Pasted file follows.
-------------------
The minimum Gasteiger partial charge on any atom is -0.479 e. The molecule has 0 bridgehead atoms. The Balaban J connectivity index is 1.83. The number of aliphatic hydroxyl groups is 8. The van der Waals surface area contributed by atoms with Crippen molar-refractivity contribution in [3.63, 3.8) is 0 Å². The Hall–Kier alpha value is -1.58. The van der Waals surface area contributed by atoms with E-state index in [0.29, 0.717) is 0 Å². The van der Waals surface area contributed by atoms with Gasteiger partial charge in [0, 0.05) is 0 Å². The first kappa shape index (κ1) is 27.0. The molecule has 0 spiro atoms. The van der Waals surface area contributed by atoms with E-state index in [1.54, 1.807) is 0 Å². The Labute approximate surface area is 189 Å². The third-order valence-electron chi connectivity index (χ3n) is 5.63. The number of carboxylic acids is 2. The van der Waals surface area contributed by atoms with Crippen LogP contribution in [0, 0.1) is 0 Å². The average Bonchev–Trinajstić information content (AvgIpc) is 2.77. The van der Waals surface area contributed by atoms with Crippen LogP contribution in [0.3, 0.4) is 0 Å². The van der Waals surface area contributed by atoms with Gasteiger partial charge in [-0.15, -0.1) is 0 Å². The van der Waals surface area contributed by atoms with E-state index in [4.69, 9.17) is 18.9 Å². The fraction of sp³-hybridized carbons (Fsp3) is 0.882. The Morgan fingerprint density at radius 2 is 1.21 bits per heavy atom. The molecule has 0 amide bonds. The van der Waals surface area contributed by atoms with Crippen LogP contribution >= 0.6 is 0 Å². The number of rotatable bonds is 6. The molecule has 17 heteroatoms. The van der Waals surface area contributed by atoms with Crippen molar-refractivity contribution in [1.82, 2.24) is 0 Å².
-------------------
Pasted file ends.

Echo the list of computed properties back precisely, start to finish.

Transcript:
The minimum Gasteiger partial charge on any atom is -0.479 e. The molecule has 0 bridgehead atoms. The Balaban J connectivity index is 1.83. The number of aliphatic hydroxyl groups is 8. The van der Waals surface area contributed by atoms with Crippen molar-refractivity contribution in [3.63, 3.8) is 0 Å². The Hall–Kier alpha value is -1.58. The van der Waals surface area contributed by atoms with E-state index in [0.29, 0.717) is 0 Å². The van der Waals surface area contributed by atoms with Gasteiger partial charge in [0, 0.05) is 0 Å². The first kappa shape index (κ1) is 27.0. The molecule has 0 spiro atoms. The van der Waals surface area contributed by atoms with E-state index in [1.54, 1.807) is 0 Å². The Labute approximate surface area is 189 Å². The third-order valence-electron chi connectivity index (χ3n) is 5.63. The number of carboxylic acids is 2. The van der Waals surface area contributed by atoms with Crippen LogP contribution in [0, 0.1) is 0 Å². The average Bonchev–Trinajstić information content (AvgIpc) is 2.77. The van der Waals surface area contributed by atoms with Crippen LogP contribution in [0.3, 0.4) is 0 Å². The van der Waals surface area contributed by atoms with Gasteiger partial charge in [-0.15, -0.1) is 0 Å². The van der Waals surface area contributed by atoms with E-state index in [4.69, 9.17) is 18.9 Å². The fraction of sp³-hybridized carbons (Fsp3) is 0.882. The Morgan fingerprint density at radius 2 is 1.21 bits per heavy atom. The molecule has 0 amide bonds. The van der Waals surface area contributed by atoms with Crippen LogP contribution >= 0.6 is 0 Å². The number of rotatable bonds is 6. The molecule has 17 heteroatoms. The van der Waals surface area contributed by atoms with Crippen molar-refractivity contribution in [1.82, 2.24) is 0 Å².